Showtime’s “I’m Dying Up Here” Might Kill You With Laughter - Culture | MERRY JANE
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Showtime’s “I’m Dying Up Here” Might Kill You With Laughter

A hilarious look at Los Angeles’ stand-up comedy scene in the ‘70s.

by Jean-Julien Kahn

by Jean-Julien Kahn

When one reads “TV show” and “stand-up comedy” in the same sentence, Seinfeld immediately comes to mind. The brilliant show was the first to bring the world of stand-up to living rooms around the world, and in the process became the most popular show on television. In fact, it was so popular that 76 million viewers tuned in to the series finale. In recent years, comedian Louis CK’s Louie has taken Seinfeld’s place (despite the humor being even more self-deprecating) and has become one of the best shows on TV season after season.

Given the popularity of stand-up comedy today, it’s no surprise that Showtime is releasing a new show, I’m Dying Up Here, chronicling the origins of the medium. The real surprise, however, is seeing Jim Carrey’s name in the credits. Carrey, who started his career doing stand-up, and whose last appearance on film was in the dreadful Dumb and Dumber To, is set to appear in Ana Lily Amirpour’s cannibal movie The Bad Batch later this year. In the meantime, he’ll be serving as the executive producer of I’m Dying Up Here.

Carrey has first hand knowledge of the stand-up comedy world, and recently told Deadline, “At that time there was a beam that could catapult people to the stars, and that was The Tonight Show. We all gathered around the heat of that.” It makes absolute sense that the show is set in The Tonight Show’s era, primarily because this was when stand-up broke the barrier and became “mainstream”, but also because it’s been a trendy time period for TV shows to be based in of late.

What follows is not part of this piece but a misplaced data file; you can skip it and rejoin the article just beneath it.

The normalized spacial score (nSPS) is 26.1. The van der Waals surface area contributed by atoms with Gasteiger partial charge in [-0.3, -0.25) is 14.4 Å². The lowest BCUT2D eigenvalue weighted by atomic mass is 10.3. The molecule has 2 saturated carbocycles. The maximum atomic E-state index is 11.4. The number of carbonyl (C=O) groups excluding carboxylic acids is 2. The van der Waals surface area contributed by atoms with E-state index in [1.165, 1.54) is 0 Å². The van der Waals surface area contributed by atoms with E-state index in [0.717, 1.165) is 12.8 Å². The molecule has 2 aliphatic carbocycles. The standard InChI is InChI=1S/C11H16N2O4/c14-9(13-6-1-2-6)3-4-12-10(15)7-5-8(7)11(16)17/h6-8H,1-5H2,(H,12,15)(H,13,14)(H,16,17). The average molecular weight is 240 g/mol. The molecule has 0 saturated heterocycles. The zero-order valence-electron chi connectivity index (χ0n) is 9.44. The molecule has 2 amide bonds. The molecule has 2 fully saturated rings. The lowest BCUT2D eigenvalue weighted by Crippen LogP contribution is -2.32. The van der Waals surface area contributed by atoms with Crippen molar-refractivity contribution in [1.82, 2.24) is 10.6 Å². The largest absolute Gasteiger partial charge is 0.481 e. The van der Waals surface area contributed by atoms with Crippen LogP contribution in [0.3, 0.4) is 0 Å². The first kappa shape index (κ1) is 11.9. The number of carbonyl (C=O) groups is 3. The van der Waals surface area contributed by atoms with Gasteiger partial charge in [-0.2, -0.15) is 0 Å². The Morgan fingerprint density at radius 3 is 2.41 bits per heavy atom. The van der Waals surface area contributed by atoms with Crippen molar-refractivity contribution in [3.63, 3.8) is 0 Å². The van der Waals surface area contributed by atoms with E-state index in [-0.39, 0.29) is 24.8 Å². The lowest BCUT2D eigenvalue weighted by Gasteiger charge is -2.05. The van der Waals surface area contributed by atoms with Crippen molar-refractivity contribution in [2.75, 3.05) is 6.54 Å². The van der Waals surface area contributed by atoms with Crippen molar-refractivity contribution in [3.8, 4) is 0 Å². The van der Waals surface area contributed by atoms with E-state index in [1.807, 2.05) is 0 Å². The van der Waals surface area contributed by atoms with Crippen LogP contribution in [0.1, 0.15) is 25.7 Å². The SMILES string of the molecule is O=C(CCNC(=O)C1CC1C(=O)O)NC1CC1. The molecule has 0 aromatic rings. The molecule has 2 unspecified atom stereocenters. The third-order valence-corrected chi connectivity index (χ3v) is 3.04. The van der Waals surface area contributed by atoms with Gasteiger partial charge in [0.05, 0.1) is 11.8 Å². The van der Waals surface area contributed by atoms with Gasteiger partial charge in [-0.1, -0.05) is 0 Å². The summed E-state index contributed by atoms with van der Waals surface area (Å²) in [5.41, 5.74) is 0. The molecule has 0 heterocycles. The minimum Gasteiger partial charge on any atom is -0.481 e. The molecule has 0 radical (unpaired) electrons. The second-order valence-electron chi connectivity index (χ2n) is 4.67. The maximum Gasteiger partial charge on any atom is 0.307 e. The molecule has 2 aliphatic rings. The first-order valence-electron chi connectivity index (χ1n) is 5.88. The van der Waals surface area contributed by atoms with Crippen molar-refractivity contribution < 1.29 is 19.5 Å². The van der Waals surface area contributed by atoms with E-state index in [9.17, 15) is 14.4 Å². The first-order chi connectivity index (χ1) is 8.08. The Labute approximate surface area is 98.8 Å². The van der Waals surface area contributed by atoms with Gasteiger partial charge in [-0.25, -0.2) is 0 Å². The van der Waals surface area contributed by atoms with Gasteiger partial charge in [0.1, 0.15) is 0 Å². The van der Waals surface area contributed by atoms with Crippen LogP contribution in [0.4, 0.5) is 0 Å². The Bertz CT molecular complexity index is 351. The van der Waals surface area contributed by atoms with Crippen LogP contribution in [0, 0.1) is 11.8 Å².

Last year saw the birth of HBO’s Vinyl (an underrated show that could have benefited from a second season), Netflix’s The Get Down, and Cinemax’s Quarry (a very solid thriller) all took place in the ‘70s. This year we’ll see more of that very same decade thanks to the arrival of David Simon’s The Deuce, a James Franco led series that examines New York’s porn business in the 1970s.

I’m Dying Up Here’s cinematography is respectful of the era’s technological limitations, and if the show is as good as it looks, we are in for a real treat. Casting wise, all the performances are guaranteed to be solid, with Melissa Leo (who famously dropped the “F bomb” when she won an Oscar for The Fighter) playing a comedy club owner and the aspiring comedians being played by Michael Angarano, Ari Graynor, Clark Duke and Erik Griffin (fan favorite Montez in Workaholics).

The show premieres on June 4, but if you’re in the mood for a close look into the world of stand-up comedy before then, and want to hear Jerry Seinfeld describe it as “a result of your ability to withstand self-torture,” then look no further than Dying Laughing to tide you over. The documentary will release in theaters and OnDemand February 24.

All these morbid titles may not sound like a barrel of laughs, but we know one thing for certain; misery loves comedy.

Watch I’m Dying Up Here’s trailer here


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Jean-Julien Kahn

Jean-Julien is an aspiring screenwriter/director currently living in Madrid. He reads comics, watches movies, and plays video games.



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